Taoiseach advises against going to fight in Ukraine after death of Irish man Rory Mason

The 23-year-old native of Dunboyne, Co Meath was a serviceman of the Ukrainian Armed Forces in the Kharkiv region

The Taoiseach has advised people against going to Ukraine to join the war effort following the death of a Co Meath man in the east of the country last week.

Rory Mason, from Dunboyne, was killed on September 28th while fighting in the International Legion for the Defence of Ukraine as a serviceman of the Ukrainian Armed Forces in the Kharkiv region.

The Mason family learned of the 23-year-old’s death from the Department of Foreign Affairs, which is providing consular assistance.

Mr Mason’s father Rob described Rory as a “private young man of drive, purpose and conviction”.


“Though we are deeply saddened at his death, we are enormously proud of his courage and determination and his selflessness in immediately enlisting to support Ukraine,” he said in a statement.

“Rory was never political but he had a deep sense of right and wrong and an inability to turn the other way in the face of injustice. He had a long-standing interest in eastern Europe, in travel and in learning new languages, including Russian.

“Those who fought alongside Rory speak of ‘a truly brave and courageous man who could have left at any time but chose not to’. In the words of a colleague who served with him, ‘Rory was a man who from a glance could seem shy however when it came to actions and character he proved again and again he was a man of fortitude, principle and honour’.”

Rob Mason said the family would miss Rory “enormously” and appealed for privacy while they come to terms with their loss. He is survived by his father, mother Elizabeth and a younger brother and sister.

Rory Mason enlisted in the international legion last March, shortly after the Russian invasion of Ukraine. The organisation said he was killed on the front line of an active war zone.

“Our brother in arms, Rory Mason has taken part in the Kharkiv counteroffensive with his unit and was killed in action. While conducting operations, the unit came under attack,” the legion said in a statement, adding that it was handling the repatriation process. “Rory’s memory will live on in his unit, in the Legion and the Armed Forces of Ukraine.”

Taoiseach Micheál Martin said the news of Mr Mason’s death was “a very sad

situation” for all concerned.

“It is very, very sad that any 23-year-old should die in this war. Our thoughts and our prayers are with the family right now,” he told reporters in Dublin.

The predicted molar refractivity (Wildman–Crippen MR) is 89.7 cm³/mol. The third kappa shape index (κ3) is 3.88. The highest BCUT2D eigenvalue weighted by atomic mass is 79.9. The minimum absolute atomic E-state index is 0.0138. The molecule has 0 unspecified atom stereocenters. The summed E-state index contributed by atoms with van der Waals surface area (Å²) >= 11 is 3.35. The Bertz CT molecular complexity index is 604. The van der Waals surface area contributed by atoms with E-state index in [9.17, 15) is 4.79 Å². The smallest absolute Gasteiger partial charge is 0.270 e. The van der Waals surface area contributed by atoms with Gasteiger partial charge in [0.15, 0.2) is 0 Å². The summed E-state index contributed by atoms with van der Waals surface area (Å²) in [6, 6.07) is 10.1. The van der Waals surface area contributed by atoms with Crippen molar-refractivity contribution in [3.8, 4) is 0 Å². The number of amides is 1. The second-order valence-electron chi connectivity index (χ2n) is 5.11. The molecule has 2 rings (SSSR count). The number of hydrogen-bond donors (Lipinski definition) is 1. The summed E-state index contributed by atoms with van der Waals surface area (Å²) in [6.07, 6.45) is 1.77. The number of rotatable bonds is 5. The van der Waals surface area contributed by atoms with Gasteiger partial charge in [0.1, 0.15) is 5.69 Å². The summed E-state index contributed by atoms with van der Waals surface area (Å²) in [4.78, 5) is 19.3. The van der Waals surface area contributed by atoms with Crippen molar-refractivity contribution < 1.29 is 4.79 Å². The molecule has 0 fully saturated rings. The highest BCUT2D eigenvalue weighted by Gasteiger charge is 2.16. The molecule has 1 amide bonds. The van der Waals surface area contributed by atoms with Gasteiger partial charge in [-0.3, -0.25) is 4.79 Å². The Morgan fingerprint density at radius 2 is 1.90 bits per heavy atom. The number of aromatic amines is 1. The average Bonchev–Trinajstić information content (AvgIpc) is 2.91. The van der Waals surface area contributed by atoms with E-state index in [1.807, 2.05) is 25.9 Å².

“I’m reluctant to make comment on the context of his passing that would in any way be perceived as a judgement.

“People make these decisions in their lives with the best of reasons. We would advise people not to go to Ukraine. We’re continuing with that advice, I believe people who are not in any shape or form trained in the military way or with military experience in my view should not get involved in war… that would be my view on that.”

Tánaiste Leo Varadkar said he “wouldn’t advise that anyone travel to Ukraine at the moment, it is a country at war and is a very dangerous place.

“But I do respect the fact that some people will make that decision and I would like to extend my condolences to Rory Mason’s family, to his friends and to the wider community in Dunboyne who were shocked at the news today,” he said.

Minister for Foreign Affairs and Defence Simon Coveney, speaking at the PDFORRA conference, said: “This is a tragic loss of a son, an extraordinarily brave and principled young man. But nevertheless, this is a tragic death.”

The Irish Times spoke with an Irish photographer who met Mason and two other Irish men in early August in Kyiv when they were reportedly preparing for deployment to Bakhmut, a city in the eastern Donbas region. None of the Irish men are believed to have had prior military experience.

The three met at a training camp in Poland after signing up for the international legion, said the photographer, who added that they reportedly underwent six weeks of training before going to Ukraine.

Mr Mason attended Dunboyne National School and St Peter’s College, Dunboyne. Deirdre May, principal at St Peter’s, said the school was “shocked to hear the news of the untimely death” of their former pupil.

Local councillor Maria Murphy said Rory was a “quiet boy” and the Masons are well-known in the town through the GAA. She described the reaction among locals as a mixture of “shock and horror” as very few people in the town knew that he had gone away to fight in Ukraine.

Ukrainian MP Sviatoslav Yurash said that the people of Ukraine will forever thank Rory Mason and his family for all he did to help their country “in this time of the greatest need”.

Olivia Kelly

Olivia Kelly

Olivia Kelly is Dublin Editor of The Irish Times

Jack Horgan-Jones

Jack Horgan-Jones

Jack Horgan-Jones is a Political Correspondent with The Irish Times

Ronan McGreevy

Ronan McGreevy

Ronan McGreevy is a news reporter with The Irish Times